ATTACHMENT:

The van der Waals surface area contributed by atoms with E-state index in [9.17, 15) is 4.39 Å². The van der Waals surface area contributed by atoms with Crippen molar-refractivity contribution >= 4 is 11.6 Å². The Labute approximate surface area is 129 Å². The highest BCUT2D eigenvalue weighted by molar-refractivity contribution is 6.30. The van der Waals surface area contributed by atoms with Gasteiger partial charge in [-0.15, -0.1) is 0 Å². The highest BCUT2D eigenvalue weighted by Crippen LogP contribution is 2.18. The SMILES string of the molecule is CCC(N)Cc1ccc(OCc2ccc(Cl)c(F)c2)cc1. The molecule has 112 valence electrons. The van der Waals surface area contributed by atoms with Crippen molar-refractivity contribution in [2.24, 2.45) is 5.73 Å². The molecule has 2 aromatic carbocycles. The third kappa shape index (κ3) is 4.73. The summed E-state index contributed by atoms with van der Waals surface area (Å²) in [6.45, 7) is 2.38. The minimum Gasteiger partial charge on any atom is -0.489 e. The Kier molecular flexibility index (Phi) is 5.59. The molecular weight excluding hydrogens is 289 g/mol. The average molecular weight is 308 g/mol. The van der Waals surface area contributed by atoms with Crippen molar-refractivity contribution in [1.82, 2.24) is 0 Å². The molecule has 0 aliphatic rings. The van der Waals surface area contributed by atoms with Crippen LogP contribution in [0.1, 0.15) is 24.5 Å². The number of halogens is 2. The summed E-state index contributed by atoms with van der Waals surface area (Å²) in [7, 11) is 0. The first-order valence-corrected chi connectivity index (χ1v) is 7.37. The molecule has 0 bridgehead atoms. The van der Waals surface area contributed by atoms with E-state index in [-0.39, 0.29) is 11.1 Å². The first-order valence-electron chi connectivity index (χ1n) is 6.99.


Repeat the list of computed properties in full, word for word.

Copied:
The van der Waals surface area contributed by atoms with E-state index in [9.17, 15) is 4.39 Å². The van der Waals surface area contributed by atoms with Crippen molar-refractivity contribution >= 4 is 11.6 Å². The Labute approximate surface area is 129 Å². The highest BCUT2D eigenvalue weighted by molar-refractivity contribution is 6.30. The van der Waals surface area contributed by atoms with Gasteiger partial charge in [-0.15, -0.1) is 0 Å². The highest BCUT2D eigenvalue weighted by Crippen LogP contribution is 2.18. The SMILES string of the molecule is CCC(N)Cc1ccc(OCc2ccc(Cl)c(F)c2)cc1. The molecule has 112 valence electrons. The van der Waals surface area contributed by atoms with Crippen molar-refractivity contribution in [2.24, 2.45) is 5.73 Å². The molecule has 2 aromatic carbocycles. The third kappa shape index (κ3) is 4.73. The summed E-state index contributed by atoms with van der Waals surface area (Å²) in [6.45, 7) is 2.38. The minimum Gasteiger partial charge on any atom is -0.489 e. The Kier molecular flexibility index (Phi) is 5.59. The molecular weight excluding hydrogens is 289 g/mol. The average molecular weight is 308 g/mol. The van der Waals surface area contributed by atoms with Crippen molar-refractivity contribution in [1.82, 2.24) is 0 Å². The molecule has 0 aliphatic rings. The van der Waals surface area contributed by atoms with Crippen LogP contribution in [0.1, 0.15) is 24.5 Å². The number of halogens is 2. The summed E-state index contributed by atoms with van der Waals surface area (Å²) in [7, 11) is 0. The first-order valence-corrected chi connectivity index (χ1v) is 7.37. The molecule has 0 bridgehead atoms. The van der Waals surface area contributed by atoms with E-state index in [-0.39, 0.29) is 11.1 Å². The first-order valence-electron chi connectivity index (χ1n) is 6.99.